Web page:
Christmastime is “supposed” to be full of colored flashing lights, full of pleasant smelling Christmas cookies, and full of noisiness- coming from unraveling bags filled with gifts you plan to wrap. Yet, there’s a cringe in your stomach, and thoughts start racing when your significant other reminds you to buy the plane tickets home to be with the family. Ugh! It’s the first holiday away from your own loved ones, and worry sets in about spending the first holiday with them. It’s like “Meet the Parents” all over again, but the Holiday Edition. Unsettling feelings of nervousness set in. Am I going to say the right things? Am I going to fit in with everybody? Do they have that one annoying family member that gets on everybody’s nerves? Feelings of stubbornness arise. I don’t feel like trying to impress anybody. I don’t feel the need to prove myself all over again. I’m here to stay; they can’t try to scare me off. Feelings of guilt emerge-I love my partner. I shouldn’t feel this way. If they knew what I was thinking, I would have a gravestone written with my name on it.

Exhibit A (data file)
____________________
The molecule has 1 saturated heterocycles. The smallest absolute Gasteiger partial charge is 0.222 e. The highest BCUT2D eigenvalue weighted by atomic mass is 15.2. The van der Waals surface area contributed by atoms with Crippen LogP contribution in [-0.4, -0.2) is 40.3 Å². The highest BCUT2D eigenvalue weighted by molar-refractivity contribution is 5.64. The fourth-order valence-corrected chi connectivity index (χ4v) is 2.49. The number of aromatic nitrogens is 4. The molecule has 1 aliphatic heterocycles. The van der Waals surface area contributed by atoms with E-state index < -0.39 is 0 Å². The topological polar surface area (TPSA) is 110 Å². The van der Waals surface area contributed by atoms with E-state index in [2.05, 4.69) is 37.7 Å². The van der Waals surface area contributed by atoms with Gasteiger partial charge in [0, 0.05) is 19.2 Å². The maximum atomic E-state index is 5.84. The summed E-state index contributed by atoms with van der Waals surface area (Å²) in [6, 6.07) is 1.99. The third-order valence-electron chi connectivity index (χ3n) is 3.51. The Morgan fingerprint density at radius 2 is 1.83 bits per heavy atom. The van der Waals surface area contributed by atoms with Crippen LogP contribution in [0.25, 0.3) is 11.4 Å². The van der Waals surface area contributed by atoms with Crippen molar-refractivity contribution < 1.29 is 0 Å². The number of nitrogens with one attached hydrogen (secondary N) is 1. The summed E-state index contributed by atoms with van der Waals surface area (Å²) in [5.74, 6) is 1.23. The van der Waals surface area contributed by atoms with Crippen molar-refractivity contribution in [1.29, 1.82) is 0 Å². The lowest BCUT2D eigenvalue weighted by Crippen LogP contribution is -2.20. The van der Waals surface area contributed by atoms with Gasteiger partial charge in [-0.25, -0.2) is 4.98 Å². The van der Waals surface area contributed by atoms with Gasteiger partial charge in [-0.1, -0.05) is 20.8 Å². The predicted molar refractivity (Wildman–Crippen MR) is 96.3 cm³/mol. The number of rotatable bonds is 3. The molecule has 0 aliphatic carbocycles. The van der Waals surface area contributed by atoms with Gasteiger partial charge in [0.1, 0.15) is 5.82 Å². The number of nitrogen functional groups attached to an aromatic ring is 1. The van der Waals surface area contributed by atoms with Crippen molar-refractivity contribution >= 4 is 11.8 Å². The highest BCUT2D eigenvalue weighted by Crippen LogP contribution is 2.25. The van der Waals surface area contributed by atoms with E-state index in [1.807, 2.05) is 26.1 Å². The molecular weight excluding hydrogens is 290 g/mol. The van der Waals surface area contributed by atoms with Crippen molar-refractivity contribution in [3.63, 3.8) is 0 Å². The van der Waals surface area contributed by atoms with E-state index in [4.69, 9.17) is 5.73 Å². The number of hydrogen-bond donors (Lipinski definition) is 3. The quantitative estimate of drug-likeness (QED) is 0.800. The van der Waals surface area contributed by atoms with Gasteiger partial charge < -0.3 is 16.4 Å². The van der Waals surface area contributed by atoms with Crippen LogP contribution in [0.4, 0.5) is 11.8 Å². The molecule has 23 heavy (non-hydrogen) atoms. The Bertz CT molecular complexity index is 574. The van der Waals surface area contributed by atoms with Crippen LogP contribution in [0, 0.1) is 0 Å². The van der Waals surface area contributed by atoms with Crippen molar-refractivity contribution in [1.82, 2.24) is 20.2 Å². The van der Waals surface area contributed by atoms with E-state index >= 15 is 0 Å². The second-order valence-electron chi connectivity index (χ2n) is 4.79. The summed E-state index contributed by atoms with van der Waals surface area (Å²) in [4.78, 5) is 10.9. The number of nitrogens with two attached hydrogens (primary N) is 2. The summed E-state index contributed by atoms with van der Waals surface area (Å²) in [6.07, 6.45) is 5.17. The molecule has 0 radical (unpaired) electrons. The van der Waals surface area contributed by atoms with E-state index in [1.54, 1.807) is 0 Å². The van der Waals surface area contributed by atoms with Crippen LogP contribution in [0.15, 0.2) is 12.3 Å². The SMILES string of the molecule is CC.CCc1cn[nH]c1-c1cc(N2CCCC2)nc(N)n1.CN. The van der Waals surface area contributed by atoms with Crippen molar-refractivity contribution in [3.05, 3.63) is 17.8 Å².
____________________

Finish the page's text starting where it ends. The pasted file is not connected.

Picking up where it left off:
Anxiety, guilt, and pride are at the forefront. What should you do with these emotions?
Sit with them? Suppress them? Talk about them?
How are you used to communicating these feelings to your partner?
Do you roll with the punches, and let things come to a head? Do you fear discussing it because it might make your partner upset? Or, would you rather press on? (It’s not a big deal; I’m over-exaggerating.)
Suppress vs. Manage
Suppressing how you feel can lead to resentment towards your partner later-on because those feelings weren’t expressed initially. Yet, they should have.. Managing means to acknowledge to yourself how you feel, and then communicating that to you partner, assertively (Assertive=direct, open, honest, and appropriately without “ruffling feathers”). This allows you to get the point across in a comfortable atmosphere, and still be respectful of others’ feelings and thoughts in the process.
Tolerate vs. Acceptance
Tolerating is allowing things to happen in-light of that other person’s feelings. It means, not wanting to face the consequences if you respond how you genuinely desire. (Not wanting to step on toes.) Acceptance is being in a settling space within yourself regarding the situation. You have an inner peace, and you embrace the moment.
What does managing and accepting look like for the holidays? You take that anger, guilt, and pride, and lay it on the table. Feelings should be shared with your partner, with hope for their understanding. It means accepting that going to their house for the holidays is inevitable, but also pleasing for them. It’s a way to build the relationship.
Goal: Manage and Accept. Then, it will “begin to look a lot like Christmas.”